Waves on a Lake
Part of the magic for me when visiting the beach is the sound of the waves lapping the shore.
The sound is rhythmical and mesmerizing. Sitting on a chair or lying on a towel when I close my eyes all tension drains from my body. From an evolutionary standpoint, it is said that all life originated in the ocean. Perhaps we are programmed to feel at home at the beach.
I think the calming nature of waves is due to our evolutionary link to the ocean. Click To Tweet My son loves the huge, crashing waves that pound the shore after a good storm. He prefers the thrill of riding and diving into the huge waves common after a good, Ontario thunderstorm. Most summers we travel to Lake Huron, he is treated to at least one day of wild waves to play in. Most years I am content to enjoy the sounds and sight of lapping waves. This year my curiosity was peaked and I decided to investigate the science of waves.
How Waves Form?
Wind has energy. That makes sense. We can feel it push against our skin on a windy day. Because we can feel the wind we can also understand that it is composed of matter – air molecules are composed of atoms of water, oxygen and nitrogen mostly. As wind moves over water, the two are in contact and friction occurs between air and water molecules. Energy from the wind is transferred to the water from this friction. The water moves, fueled by this wind energy and waves are formed.
What Factors affect the size of Waves?
The height of a wave is affected mostly by three factors:
- Wind speed has an obvious effect on wave height. Faster winds have more energy. More energy pushes the water faster giving the wave an opportunity to grow larger.
- Wind duration also has an effect. Some winds come in gusts meaning there is an interruption in the transfer of energy to the wave. The longer the wind blows again the more energy is available to create a larger wave.
- Fetch is probably the most important factor and involves the distance across water that the wind blows. The longer that distance, the bigger the potential for creating big waves.
Now, these three factors do work together to determine how waves form:
Low wind speeds will not create large waves even if wind duration is high and there is a long fetch.
As well, if wind speed is high but only comes in short gusts, big waves will not form.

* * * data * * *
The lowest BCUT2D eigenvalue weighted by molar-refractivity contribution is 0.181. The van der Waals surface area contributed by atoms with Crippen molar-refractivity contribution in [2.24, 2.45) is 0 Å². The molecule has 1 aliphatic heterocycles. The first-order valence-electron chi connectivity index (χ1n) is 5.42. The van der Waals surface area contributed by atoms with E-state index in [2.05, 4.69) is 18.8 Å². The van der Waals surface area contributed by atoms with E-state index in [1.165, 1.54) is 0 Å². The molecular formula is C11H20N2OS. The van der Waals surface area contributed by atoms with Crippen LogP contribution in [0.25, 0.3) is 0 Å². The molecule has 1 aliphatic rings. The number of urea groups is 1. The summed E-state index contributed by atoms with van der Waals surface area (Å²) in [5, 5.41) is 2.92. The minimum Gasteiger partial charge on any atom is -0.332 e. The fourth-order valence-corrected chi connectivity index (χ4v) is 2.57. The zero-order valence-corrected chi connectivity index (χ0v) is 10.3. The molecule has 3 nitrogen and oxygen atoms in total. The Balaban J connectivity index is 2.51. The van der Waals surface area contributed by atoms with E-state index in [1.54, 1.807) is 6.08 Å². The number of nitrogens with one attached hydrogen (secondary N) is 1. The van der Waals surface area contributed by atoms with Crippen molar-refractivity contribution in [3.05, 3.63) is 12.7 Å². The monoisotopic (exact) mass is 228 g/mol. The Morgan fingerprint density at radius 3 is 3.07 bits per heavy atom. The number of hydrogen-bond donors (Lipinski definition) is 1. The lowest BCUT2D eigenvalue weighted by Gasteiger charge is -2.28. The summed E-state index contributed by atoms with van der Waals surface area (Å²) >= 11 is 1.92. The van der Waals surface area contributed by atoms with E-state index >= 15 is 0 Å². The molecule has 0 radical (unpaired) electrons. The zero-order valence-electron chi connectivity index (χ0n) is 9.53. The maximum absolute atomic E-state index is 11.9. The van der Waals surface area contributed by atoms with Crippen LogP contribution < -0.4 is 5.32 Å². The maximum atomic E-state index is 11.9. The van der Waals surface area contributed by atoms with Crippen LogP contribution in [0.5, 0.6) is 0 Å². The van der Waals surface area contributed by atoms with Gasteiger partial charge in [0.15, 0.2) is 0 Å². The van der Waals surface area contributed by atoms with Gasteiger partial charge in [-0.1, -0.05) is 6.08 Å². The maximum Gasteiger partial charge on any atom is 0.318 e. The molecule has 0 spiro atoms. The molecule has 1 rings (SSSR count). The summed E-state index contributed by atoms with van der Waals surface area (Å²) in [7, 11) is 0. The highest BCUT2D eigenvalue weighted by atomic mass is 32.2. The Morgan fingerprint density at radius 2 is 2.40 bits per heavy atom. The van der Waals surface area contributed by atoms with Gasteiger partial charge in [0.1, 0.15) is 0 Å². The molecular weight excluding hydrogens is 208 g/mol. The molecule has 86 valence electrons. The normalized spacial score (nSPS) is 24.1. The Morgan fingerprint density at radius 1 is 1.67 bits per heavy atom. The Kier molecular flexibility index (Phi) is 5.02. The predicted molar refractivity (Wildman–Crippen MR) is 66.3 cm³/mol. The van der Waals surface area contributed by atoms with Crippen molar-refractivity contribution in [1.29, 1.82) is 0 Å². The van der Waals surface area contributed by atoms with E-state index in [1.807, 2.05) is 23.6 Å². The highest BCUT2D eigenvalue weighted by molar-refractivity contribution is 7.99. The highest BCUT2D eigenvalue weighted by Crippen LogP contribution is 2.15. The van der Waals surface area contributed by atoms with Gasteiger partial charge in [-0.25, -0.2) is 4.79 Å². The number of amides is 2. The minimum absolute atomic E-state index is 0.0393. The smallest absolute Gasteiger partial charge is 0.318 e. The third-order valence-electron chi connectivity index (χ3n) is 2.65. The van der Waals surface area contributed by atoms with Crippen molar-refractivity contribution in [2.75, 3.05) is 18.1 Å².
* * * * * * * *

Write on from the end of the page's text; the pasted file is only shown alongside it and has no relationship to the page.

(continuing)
And finally, strong, consistent winds that blow over a short fetch will not produce large waves.
Fetch is really important in large lakes such as Lake Huron where the photos in this post were taken. Large waves are common in large lakes such as the Great Lakes. Lake Huron waves have been recorded as high as 23 feet during Hurricane Sandy.
Some other more obvious facts about how waves form:
- waves travel in the direction of the wind
- when they meet a solid object such as docks much of their energy is reflected meaning they bounce back at an angle equal to that at which they hit the object
- if they enter shallow water, such as the shoreline of a beach, they are refracted
- waves on the shoreline break up in surf where the wave height is seen to decrease slightly, then increase followed by a the wave slowing before it breaks up
- where waves in the open ocean can reach over 100 feet, waves in big lakes such as Lake Huron have reached heights of only 23 feet – still a big wave!
- my son loves waves created by atmospheric disturbances which cause the waves to slosh back and forth between lake shores creating the big fluctuations in water levels and turbulent water
So there you have it. There is a lot of science in how waves form. Click To Tweet I’ve only summarized and simplified the physics here. Wave generation in water follows rules similar to those you may have learned about in science class about light and sound waves. Physics at the beach – who would have thought?